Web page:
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Leader: What an archbishop can achieve

by
21 March 2012

WHEN an Archbishop stakes his reputation on a particular initiative, he deserves to be judged by its success or failure. In this instance, it was an issue that many Anglicans paid lip-service to, but had failed to absorb into their Christian identity. In the initial stages, the project was widely commended as filling an obvious gap in Anglican ecclesiology; but as its practical application be­came known, with its uneasy combination of liberalism and coercion, resistance to it began to grow. And, of course, it left the secular world largely indifferent. It is hard, then, to judge Arch­bishop George Carey without reflecting on the ineffective­ness of the Decade of Evangelism.

Church commentators have short memories when it comes to judging the leadership styles of archbishops.

The second lesson at evensong on Tuesday was from St John’s Gospel: “And the sheep follow him, for they know his voice.” Reading and listening to some of the comments about Dr Rowan Williams during the past week, we have wondered which Church people think he belongs to. The Archbishop’s leadership has been analysed, weighed, and generally found wanting without any reference to those whom he attempted to lead. One analysis judges that it was the imminent rejection of the Anglican Covenant by a majority of the English dioceses that precipitated Dr Williams’s move. The probable outcome of this weekend’s votes will be significant, but it is not a consequence of anything Dr Williams has done or said. The Covenant was rejected by the conservatives long before the liberals had had their say, but its failure, if it comes, will be because of something more funda­mental: the centuries-old Anglican — and especially English — dislike of being told what to do by foreigners. Shown a vision of Catholic unity based on obedience to a body or an individual, the Protestant genes within the typical Anglican are activated.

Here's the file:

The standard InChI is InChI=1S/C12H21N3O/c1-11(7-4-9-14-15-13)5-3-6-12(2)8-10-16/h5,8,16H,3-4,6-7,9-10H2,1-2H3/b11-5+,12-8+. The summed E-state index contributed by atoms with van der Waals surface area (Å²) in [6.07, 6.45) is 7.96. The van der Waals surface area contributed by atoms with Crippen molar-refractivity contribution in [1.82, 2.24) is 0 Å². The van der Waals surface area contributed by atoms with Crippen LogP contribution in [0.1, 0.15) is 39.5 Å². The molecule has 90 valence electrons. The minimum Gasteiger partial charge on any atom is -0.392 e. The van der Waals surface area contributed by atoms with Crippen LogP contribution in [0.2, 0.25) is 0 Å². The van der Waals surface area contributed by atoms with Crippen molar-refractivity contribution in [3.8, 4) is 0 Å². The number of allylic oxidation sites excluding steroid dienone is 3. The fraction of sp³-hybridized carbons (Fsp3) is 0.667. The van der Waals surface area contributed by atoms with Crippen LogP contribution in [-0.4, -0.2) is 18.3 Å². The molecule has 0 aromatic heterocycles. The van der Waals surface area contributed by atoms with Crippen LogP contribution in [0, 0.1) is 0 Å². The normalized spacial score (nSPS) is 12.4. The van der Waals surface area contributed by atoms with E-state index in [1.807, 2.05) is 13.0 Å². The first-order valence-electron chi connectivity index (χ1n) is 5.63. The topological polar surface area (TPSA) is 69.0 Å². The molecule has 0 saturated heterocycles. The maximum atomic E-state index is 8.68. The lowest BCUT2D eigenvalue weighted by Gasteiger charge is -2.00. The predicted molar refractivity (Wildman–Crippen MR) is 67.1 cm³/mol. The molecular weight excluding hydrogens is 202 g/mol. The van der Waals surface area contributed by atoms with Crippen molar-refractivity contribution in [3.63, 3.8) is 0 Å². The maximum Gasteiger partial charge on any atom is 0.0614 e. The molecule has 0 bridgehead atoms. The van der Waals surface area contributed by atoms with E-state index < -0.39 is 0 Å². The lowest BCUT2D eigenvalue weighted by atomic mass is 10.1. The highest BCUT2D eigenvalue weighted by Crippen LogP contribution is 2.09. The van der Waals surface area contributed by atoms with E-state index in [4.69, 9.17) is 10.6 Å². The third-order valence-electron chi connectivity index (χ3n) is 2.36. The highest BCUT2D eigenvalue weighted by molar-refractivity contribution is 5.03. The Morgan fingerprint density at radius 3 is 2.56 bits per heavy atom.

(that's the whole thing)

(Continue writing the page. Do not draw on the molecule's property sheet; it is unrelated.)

Had Dr Williams been prepared to leave this centrifugal tendency unchallenged, had he indulged his liberal sympathies, had he not made endless attempts to get opponents to understand each other, had he associated himself with US Episcopalians as his his predecessor did, had he once expressed his irritation at the many ill-thought-out arguments and ill-judged positions he encountered, then the extraordinary criti­cism by the Archbishop of Nigeria that the divisions in the Communion “might not have been entirely his own making” might hold water. But Dr Williams has battled hard to keep the Communion together, to the extent that he lost the friendship of his natural allies, never securing the respect of the more extreme conservatives.

It is unfair to judge Dr Williams on such a short timescale, but at least judge him correctly: not by comparing the state of the Communion when he took office and now, but by reflecting on how much more divided, in these uncompromising times, the Communion might now be without him.

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